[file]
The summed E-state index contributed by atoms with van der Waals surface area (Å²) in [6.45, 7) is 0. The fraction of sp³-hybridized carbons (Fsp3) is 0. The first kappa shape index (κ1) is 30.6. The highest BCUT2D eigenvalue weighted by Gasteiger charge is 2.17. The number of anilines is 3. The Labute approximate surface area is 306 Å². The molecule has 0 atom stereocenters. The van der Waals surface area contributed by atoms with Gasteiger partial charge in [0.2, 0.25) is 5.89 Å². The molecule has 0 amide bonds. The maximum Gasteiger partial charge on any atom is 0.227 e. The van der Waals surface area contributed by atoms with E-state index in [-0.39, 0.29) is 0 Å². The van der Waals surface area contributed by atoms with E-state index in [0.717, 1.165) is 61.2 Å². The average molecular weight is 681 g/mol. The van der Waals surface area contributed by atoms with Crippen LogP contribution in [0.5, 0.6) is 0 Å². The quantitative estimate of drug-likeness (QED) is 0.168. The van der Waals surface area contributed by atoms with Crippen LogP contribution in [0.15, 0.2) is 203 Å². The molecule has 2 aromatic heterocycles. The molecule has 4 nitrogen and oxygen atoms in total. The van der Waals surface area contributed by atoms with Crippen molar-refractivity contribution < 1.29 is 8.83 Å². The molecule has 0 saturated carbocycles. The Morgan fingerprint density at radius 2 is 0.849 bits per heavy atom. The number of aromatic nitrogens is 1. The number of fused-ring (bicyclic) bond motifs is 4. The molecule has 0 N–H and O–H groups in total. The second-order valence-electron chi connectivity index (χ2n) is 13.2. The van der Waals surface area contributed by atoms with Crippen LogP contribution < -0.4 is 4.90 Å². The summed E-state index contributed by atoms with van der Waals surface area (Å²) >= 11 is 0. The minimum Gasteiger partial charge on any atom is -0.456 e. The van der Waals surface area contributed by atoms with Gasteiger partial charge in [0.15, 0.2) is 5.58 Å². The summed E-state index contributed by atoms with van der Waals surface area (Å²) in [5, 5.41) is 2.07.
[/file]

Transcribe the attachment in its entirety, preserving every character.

The summed E-state index contributed by atoms with van der Waals surface area (Å²) in [6.45, 7) is 0. The fraction of sp³-hybridized carbons (Fsp3) is 0. The first kappa shape index (κ1) is 30.6. The highest BCUT2D eigenvalue weighted by Gasteiger charge is 2.17. The number of anilines is 3. The Labute approximate surface area is 306 Å². The molecule has 0 atom stereocenters. The van der Waals surface area contributed by atoms with Gasteiger partial charge in [0.2, 0.25) is 5.89 Å². The molecule has 0 amide bonds. The maximum Gasteiger partial charge on any atom is 0.227 e. The van der Waals surface area contributed by atoms with E-state index in [-0.39, 0.29) is 0 Å². The van der Waals surface area contributed by atoms with E-state index in [0.717, 1.165) is 61.2 Å². The average molecular weight is 681 g/mol. The van der Waals surface area contributed by atoms with Crippen LogP contribution in [0.5, 0.6) is 0 Å². The quantitative estimate of drug-likeness (QED) is 0.168. The van der Waals surface area contributed by atoms with Crippen LogP contribution in [0.15, 0.2) is 203 Å². The molecule has 2 aromatic heterocycles. The molecule has 4 nitrogen and oxygen atoms in total. The van der Waals surface area contributed by atoms with Crippen molar-refractivity contribution < 1.29 is 8.83 Å². The molecule has 0 saturated carbocycles. The Morgan fingerprint density at radius 2 is 0.849 bits per heavy atom. The number of aromatic nitrogens is 1. The number of fused-ring (bicyclic) bond motifs is 4. The molecule has 0 N–H and O–H groups in total. The second-order valence-electron chi connectivity index (χ2n) is 13.2. The van der Waals surface area contributed by atoms with Crippen LogP contribution < -0.4 is 4.90 Å². The summed E-state index contributed by atoms with van der Waals surface area (Å²) >= 11 is 0. The minimum Gasteiger partial charge on any atom is -0.456 e. The van der Waals surface area contributed by atoms with Gasteiger partial charge in [0.15, 0.2) is 5.58 Å². The summed E-state index contributed by atoms with van der Waals surface area (Å²) in [5, 5.41) is 2.07.